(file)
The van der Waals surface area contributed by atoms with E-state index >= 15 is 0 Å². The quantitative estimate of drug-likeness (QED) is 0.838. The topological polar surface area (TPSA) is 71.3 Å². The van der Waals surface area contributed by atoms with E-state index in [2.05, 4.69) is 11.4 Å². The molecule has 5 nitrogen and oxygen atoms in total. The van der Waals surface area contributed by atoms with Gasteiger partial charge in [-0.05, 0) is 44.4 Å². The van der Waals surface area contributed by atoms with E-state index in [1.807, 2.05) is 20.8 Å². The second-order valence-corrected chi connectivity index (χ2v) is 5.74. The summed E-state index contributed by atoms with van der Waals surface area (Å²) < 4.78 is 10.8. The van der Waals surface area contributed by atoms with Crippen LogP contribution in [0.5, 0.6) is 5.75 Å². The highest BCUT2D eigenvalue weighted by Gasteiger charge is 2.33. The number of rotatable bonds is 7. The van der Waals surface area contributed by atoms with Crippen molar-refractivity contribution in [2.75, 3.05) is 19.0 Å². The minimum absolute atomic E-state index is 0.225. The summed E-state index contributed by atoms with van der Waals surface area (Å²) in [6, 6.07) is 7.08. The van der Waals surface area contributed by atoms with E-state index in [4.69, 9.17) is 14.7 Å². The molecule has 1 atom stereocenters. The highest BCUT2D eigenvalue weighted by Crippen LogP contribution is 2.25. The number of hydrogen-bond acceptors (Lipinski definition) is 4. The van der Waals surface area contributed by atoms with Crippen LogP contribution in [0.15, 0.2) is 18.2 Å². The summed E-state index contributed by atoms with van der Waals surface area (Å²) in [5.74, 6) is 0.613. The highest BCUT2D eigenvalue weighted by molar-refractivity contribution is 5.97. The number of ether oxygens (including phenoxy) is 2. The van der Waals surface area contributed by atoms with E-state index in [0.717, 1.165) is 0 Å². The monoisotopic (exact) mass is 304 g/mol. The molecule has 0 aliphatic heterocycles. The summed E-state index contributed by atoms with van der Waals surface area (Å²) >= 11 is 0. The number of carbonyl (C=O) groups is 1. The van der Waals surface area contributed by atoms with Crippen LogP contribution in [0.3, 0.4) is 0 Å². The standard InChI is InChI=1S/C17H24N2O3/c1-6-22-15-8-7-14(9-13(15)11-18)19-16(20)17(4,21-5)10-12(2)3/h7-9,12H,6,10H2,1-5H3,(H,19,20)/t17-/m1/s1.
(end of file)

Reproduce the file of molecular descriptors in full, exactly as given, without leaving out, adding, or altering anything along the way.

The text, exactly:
The van der Waals surface area contributed by atoms with E-state index >= 15 is 0 Å². The quantitative estimate of drug-likeness (QED) is 0.838. The topological polar surface area (TPSA) is 71.3 Å². The van der Waals surface area contributed by atoms with E-state index in [2.05, 4.69) is 11.4 Å². The molecule has 5 nitrogen and oxygen atoms in total. The van der Waals surface area contributed by atoms with Gasteiger partial charge in [-0.05, 0) is 44.4 Å². The van der Waals surface area contributed by atoms with E-state index in [1.807, 2.05) is 20.8 Å². The second-order valence-corrected chi connectivity index (χ2v) is 5.74. The summed E-state index contributed by atoms with van der Waals surface area (Å²) < 4.78 is 10.8. The van der Waals surface area contributed by atoms with Crippen LogP contribution in [0.5, 0.6) is 5.75 Å². The highest BCUT2D eigenvalue weighted by Gasteiger charge is 2.33. The number of rotatable bonds is 7. The van der Waals surface area contributed by atoms with Crippen molar-refractivity contribution in [2.75, 3.05) is 19.0 Å². The minimum absolute atomic E-state index is 0.225. The summed E-state index contributed by atoms with van der Waals surface area (Å²) in [6, 6.07) is 7.08. The van der Waals surface area contributed by atoms with E-state index in [4.69, 9.17) is 14.7 Å². The molecule has 1 atom stereocenters. The highest BCUT2D eigenvalue weighted by Crippen LogP contribution is 2.25. The number of hydrogen-bond acceptors (Lipinski definition) is 4. The van der Waals surface area contributed by atoms with Crippen LogP contribution in [0.15, 0.2) is 18.2 Å². The summed E-state index contributed by atoms with van der Waals surface area (Å²) in [5.74, 6) is 0.613. The highest BCUT2D eigenvalue weighted by molar-refractivity contribution is 5.97. The number of ether oxygens (including phenoxy) is 2. The van der Waals surface area contributed by atoms with E-state index in [0.717, 1.165) is 0 Å². The monoisotopic (exact) mass is 304 g/mol. The molecule has 0 aliphatic heterocycles. The summed E-state index contributed by atoms with van der Waals surface area (Å²) >= 11 is 0. The number of carbonyl (C=O) groups is 1. The van der Waals surface area contributed by atoms with Crippen LogP contribution in [0.3, 0.4) is 0 Å². The standard InChI is InChI=1S/C17H24N2O3/c1-6-22-15-8-7-14(9-13(15)11-18)19-16(20)17(4,21-5)10-12(2)3/h7-9,12H,6,10H2,1-5H3,(H,19,20)/t17-/m1/s1.